Winder Power, a UK manufacturer of power and distribution transformers, has secured one of its largest contracts to date with the Port of Felixstowe, Suffolk. The project requires Winder to design, manufacture and install 26 package substations; which will enable all diesel-powered gantry cranes at the port to be electrified.

Winder’s technical compliance and quality of service and product, including competitive pricing, separated it from the eleven other worthy bidders. The project work will be carried out at Winder’s state-of-the-art 80,000 square foot factory in Leeds and on-site in Felixstowe, commencing in the summer of 2015 and running until the spring of 2018.

This is the first partnership between the Port of Felixstowe and Winder Power but signifies a large milestone for the transformer company as it commences work with the largest container port in the UK and one of the largest in Europe.

Speaking about the contract win, Laurence MacKenzie, group managing director at Winder Power, said: “This project is one of the largest that Winder Power has undertaken in over 100 years of existence. A team of experienced engineers, led by our operations director Andy Pinkney and projects manager Dean Sumner, will be in the factory and on-site for approximately 3 years to ensure the successful completion of the project.”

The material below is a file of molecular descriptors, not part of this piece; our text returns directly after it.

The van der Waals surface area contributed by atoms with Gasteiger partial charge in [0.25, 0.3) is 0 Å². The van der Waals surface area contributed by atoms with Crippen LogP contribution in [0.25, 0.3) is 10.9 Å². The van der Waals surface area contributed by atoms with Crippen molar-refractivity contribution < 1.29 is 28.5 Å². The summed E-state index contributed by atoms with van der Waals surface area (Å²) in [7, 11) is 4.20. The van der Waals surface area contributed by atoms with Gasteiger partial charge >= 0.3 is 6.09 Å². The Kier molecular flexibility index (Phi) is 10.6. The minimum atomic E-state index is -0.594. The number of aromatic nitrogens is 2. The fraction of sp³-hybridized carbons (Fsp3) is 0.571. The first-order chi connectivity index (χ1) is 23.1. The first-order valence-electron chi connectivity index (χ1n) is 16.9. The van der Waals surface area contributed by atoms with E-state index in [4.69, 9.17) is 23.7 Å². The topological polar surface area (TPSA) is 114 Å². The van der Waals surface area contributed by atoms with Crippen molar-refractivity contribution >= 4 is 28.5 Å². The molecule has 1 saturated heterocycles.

The Port of Felixstowe is the UK’s largest and busiest container port, handling more than 4 million TEUs (Twenty-foot Equivalent Units) and over 3,000 ships annually. It offers services to and from 365 ports around the world. Together with its exceptional rail and road links that connect it to distribution hubs across the UK, Felixstowe plays a pivotal role in keeping the UK’s trade moving.

Winder specialises in the design and manufacture of electricity transformers of up to 60 Megavolt Amperes (MVA). To put this in context, one 60MVA transformer has the potential to supply electricity to around 30,000 homes. These transformers play an important role in the electricity supply process as they are used to draw power from the grid at high voltages, and then to supply industrial and commercial premises.